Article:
According to the National Highway Traffic Safety Administration (NHTSA), as of May 1 of this year, airbags have killed 76 children and saved none. These sobering statistics have finally prompted the NHTSA to require all air bag-equipped vehicles to include a warning that children and small statured women should never ride in the front passenger seat.
We knew Bill Clinton was capable of speaking out of both sides of his mouth, but on Wednesday he managed to talk out of two entirely separate orifices at once.
At the same moment that Clinton was giving a speech at the International Labor Conference in Geneva denouncing “the most vicious forms of abusive child labor” including military service, U.S. representatives at the conference there were still actively blocking a broad ban on child military service of any kind, according to a report from HUMAN RIGHTS WATCH. The U.S. has instead advocated a narrower provision only blocking the compulsory recruitment of children into the military, and not child military service of any kind. In other words, the U.S. is fighting for the right of 8 year olds to voluntarily join their country’s armed services. (The U.S. only allows citizens who are 17 or older to volunteer for active duty.)
“Child soldiers are in terrible danger no matter how they are recruited,” said Jo Becker, children’s rights advocacy director for Human Rights Watch. “This narrow provision fails to protect thousands of child soldiers who are lured or coerced into warfare.” Offer a starving kid food, and he’ll gladly take that M-16 in exchange.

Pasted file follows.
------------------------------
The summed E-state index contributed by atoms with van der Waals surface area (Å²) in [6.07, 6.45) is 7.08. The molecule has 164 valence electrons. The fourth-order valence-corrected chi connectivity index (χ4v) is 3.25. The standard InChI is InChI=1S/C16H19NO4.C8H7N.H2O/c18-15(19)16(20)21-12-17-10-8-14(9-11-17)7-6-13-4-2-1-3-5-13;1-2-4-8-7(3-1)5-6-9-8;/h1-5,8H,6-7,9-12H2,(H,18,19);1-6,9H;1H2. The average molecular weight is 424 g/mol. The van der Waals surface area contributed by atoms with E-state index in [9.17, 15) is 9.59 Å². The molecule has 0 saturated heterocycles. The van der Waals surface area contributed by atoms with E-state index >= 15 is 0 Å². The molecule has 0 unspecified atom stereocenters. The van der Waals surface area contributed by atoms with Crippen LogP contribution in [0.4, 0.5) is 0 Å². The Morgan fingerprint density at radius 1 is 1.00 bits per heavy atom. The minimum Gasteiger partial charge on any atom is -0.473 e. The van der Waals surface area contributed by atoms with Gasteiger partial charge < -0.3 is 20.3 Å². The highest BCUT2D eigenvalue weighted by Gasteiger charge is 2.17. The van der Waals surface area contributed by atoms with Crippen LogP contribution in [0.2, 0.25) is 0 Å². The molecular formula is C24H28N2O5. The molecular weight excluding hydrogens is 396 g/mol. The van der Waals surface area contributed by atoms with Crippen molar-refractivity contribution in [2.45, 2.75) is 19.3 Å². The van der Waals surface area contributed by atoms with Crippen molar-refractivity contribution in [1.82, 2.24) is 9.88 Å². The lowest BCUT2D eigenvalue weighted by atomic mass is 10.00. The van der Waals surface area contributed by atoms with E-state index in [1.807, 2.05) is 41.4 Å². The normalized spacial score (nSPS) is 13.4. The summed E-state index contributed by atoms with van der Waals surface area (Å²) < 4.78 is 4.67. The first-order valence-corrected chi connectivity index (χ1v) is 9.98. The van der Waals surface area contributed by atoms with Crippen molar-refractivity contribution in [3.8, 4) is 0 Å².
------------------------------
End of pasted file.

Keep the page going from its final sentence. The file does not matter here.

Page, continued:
Clinton promised in his speech to send the treaty to the Senate floor for ratification as soon as the conference ended. However, if the U.S. negotiators do not agree to the military service provision as it is currently stated, the treaty may never get that far.
So what’s the issue for the U.S. — what’s to gain by blocking such a ban? You got us.
(Another highlight from Clinton’s speech was this: “There are children chained to often-risky machines …” which makes one wonder, if the machines were safe, would the chains somehow be more agreeable?)
Forty-five years after the Supreme Court outlawed school segregation stating, “separate educational facilities are inherently unequal,” a new study concludes that schools are resegregating — fast, according to the LOS ANGELES TIMES. The Harvard University study concludes that, in addition to inherent inequality, schools whose student bodies have a majority of non-white students are disadvantaged in many other ways. They are more likely to be underfunded and overcrowded, have fewer honors classes and send fewer students to college.